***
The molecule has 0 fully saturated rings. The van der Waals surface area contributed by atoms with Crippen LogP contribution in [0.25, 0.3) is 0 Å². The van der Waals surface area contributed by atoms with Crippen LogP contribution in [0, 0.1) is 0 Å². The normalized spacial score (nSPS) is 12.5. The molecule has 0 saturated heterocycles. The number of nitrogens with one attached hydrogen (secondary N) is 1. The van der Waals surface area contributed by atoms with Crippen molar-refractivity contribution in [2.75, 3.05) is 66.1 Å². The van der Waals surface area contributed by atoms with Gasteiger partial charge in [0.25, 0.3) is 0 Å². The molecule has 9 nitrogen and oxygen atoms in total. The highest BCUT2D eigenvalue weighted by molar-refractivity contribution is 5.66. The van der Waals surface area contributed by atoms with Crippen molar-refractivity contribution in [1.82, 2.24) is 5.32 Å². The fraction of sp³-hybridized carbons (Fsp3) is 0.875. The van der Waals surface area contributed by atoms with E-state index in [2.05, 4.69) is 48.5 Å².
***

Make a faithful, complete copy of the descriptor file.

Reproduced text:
The molecule has 0 fully saturated rings. The van der Waals surface area contributed by atoms with Crippen LogP contribution in [0.25, 0.3) is 0 Å². The van der Waals surface area contributed by atoms with Crippen LogP contribution in [0, 0.1) is 0 Å². The normalized spacial score (nSPS) is 12.5. The molecule has 0 saturated heterocycles. The number of nitrogens with one attached hydrogen (secondary N) is 1. The van der Waals surface area contributed by atoms with Crippen molar-refractivity contribution in [2.75, 3.05) is 66.1 Å². The van der Waals surface area contributed by atoms with Gasteiger partial charge in [0.25, 0.3) is 0 Å². The molecule has 9 nitrogen and oxygen atoms in total. The highest BCUT2D eigenvalue weighted by molar-refractivity contribution is 5.66. The van der Waals surface area contributed by atoms with Crippen molar-refractivity contribution in [1.82, 2.24) is 5.32 Å². The fraction of sp³-hybridized carbons (Fsp3) is 0.875. The van der Waals surface area contributed by atoms with E-state index in [2.05, 4.69) is 48.5 Å².